NSA Admits Purchasing Americans’ Internet Data Without A Warrant
Newly released documents reveal that the U.S. National Security Agency (NSA) has been purchasing Americans’ browsing data.
The purchased data includes internet browsing records obtained from data brokers, allowing the NSA to identify websites and apps used by Americans without the need for a court order. It remains unclear if the NSA also purchases access to location databases, as other federal government agencies have done.
Government agencies usually need a court-approved warrant to access private data on Americans from phones or tech companies. However, U.S. agencies have circumvented this requirement by asserting that if the information, such as precise location records or netflow data, is openly available for purchase, a warrant is not necessary. This legal argument has yet to be tested in U.S. courts.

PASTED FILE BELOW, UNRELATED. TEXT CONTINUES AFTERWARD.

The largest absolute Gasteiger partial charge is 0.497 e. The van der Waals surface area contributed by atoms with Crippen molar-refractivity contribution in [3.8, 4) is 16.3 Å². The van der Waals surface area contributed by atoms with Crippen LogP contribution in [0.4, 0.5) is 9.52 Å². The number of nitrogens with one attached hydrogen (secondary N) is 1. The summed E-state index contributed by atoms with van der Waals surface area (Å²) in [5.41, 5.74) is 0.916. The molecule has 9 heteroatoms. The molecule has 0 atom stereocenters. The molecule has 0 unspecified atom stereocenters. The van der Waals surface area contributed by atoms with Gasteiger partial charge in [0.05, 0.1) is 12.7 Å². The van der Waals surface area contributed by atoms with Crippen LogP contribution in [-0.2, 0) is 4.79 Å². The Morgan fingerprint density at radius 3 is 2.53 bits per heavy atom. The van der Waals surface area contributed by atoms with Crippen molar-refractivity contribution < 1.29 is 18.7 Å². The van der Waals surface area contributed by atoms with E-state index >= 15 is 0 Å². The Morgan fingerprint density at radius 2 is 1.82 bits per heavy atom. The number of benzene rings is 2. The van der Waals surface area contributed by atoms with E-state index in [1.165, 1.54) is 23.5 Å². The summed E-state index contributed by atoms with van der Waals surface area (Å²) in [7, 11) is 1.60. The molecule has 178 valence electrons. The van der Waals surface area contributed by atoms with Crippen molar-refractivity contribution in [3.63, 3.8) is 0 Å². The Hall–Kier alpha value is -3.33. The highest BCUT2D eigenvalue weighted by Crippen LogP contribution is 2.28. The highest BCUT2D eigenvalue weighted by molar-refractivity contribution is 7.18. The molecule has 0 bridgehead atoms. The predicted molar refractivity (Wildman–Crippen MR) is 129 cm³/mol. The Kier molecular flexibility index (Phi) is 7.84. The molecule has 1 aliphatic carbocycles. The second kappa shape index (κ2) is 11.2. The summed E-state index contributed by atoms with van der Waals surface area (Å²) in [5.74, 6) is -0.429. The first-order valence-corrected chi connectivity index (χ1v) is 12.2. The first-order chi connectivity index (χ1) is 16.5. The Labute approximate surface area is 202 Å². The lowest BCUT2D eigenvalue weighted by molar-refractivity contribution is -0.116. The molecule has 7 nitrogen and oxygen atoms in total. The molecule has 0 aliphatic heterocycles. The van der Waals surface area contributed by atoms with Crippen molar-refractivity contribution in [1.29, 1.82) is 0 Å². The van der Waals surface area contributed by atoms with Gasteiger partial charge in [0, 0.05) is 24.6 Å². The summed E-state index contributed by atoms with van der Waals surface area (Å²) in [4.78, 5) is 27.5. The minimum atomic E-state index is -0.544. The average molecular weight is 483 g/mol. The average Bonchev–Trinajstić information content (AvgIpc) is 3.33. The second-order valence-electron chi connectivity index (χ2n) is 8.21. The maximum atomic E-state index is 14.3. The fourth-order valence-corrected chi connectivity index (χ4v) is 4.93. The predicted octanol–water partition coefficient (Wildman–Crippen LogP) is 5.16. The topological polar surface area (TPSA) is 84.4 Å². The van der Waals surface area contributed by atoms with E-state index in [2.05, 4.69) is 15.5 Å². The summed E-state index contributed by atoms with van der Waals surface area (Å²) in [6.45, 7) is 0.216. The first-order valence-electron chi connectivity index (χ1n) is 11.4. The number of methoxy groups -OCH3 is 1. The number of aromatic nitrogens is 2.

U.S. Senator Ron Wyden expressed concern over this revelation, emphasizing that the government should not support an industry involved in unethical and illegal privacy violations.
The NSA claims to have compliance measures in place to minimize the collection of U.S. person information, but concerns about privacy risks persist. This disclosure is part of a broader pattern of intelligence and law enforcement agencies acquiring sensitive data from companies, circumventing the usual requirement for court orders.